(from [ Karl Amman ])


I am a very recent subscriber to primate talk and I have followed with great
interest the arguments advanced in connection with the Great Ape Project. 
WhileI do not feel qualified to contribute to the more philosophical aspects 
of the debate I would like to raise, what to me is a more fundamental issue, 
with the hope that it becomes part of the discussions. I have investigated 
aspects of the bush meat trade in Africa for the last 6 years.  I no longer 
have any doubtthat the increasing commercialisation of this trade is today the
biggest threath to the survival of many species in West and Central Africa.  
The great apes are no exception.  Many parts of their range have come under 
increasinglogging pressure. The corresponding infrastructure has allowed the 
bush meattrade to go commercial and, as a consequence, entire gorilla and 
chimppopulations are eaten into extinction, at a rate of thousands of animals 
a year.

Why, at this stage, is the scientific and, to some extend, the conservation
community concentrating on a rather theoretical issue while the very existance
of the subjects under discussion is under serious threat.

I have interviewd some 200 commercial and subsistance hunters, and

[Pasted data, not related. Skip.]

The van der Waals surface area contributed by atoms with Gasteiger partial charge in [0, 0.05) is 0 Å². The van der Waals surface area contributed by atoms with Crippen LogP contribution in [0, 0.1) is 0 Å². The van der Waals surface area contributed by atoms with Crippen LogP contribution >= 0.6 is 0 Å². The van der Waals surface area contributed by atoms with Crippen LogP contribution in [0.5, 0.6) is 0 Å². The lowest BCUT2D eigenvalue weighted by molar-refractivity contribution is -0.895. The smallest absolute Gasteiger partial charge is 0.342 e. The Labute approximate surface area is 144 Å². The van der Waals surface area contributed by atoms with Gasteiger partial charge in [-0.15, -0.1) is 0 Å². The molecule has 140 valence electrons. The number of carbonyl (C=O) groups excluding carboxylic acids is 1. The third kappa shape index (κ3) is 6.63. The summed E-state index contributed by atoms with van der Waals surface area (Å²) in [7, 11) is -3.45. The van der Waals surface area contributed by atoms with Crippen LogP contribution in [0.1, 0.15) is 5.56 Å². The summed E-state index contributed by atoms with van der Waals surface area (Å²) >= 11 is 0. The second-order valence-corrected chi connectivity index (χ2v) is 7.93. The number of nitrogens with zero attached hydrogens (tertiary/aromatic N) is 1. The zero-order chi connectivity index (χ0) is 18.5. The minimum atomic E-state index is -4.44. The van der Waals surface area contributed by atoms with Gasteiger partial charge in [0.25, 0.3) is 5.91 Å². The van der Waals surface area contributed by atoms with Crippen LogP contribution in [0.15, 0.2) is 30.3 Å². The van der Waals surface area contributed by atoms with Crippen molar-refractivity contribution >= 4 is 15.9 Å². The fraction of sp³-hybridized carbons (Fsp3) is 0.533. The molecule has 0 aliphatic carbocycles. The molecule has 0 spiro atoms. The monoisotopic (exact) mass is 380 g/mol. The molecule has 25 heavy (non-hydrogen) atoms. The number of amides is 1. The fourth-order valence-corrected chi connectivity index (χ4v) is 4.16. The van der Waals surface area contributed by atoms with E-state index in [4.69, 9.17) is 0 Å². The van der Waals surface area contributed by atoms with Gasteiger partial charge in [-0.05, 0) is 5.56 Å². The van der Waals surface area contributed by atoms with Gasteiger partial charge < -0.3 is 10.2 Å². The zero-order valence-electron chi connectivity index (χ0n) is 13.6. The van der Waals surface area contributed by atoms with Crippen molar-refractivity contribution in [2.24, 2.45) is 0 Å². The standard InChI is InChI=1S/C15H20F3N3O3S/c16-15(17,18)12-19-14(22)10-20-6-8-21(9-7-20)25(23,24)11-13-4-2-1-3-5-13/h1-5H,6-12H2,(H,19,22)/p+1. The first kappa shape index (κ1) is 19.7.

documentatedan equal number of orphan ape scenarios. This, combined with the 
research dataavilable on the quantities of bush meat consumed, constitutes 
overwhelmingevidence that the bush meat trade is one of the the biggest, if 
not thebiggest, primate conservation issue facing Africa today.

Two years ago I joined up with the World Society for the Protection of Animals
(WSPA), with the view of publicizing the issue. The issue being:

"The increasing commercialisation of the bush meat trade and its impact on
chimpanzees, bonobo and gorilla populations".

As a professsional photographer I had assumed it would be easy to get the 
mediainterested and to get the conservation community to come on board and 
verify the facts.  Far from it! The February 1996 issue of the American 
Outdoor Photographer Magazine has a feature outlining my frustrations in 
dealing with the print media.

The electronic media was more forthcoming. The latest television documentary I
convinced a South African network to produce, comes close to presenting the
message I feel needs to be told. (Copies are available to readers who can bear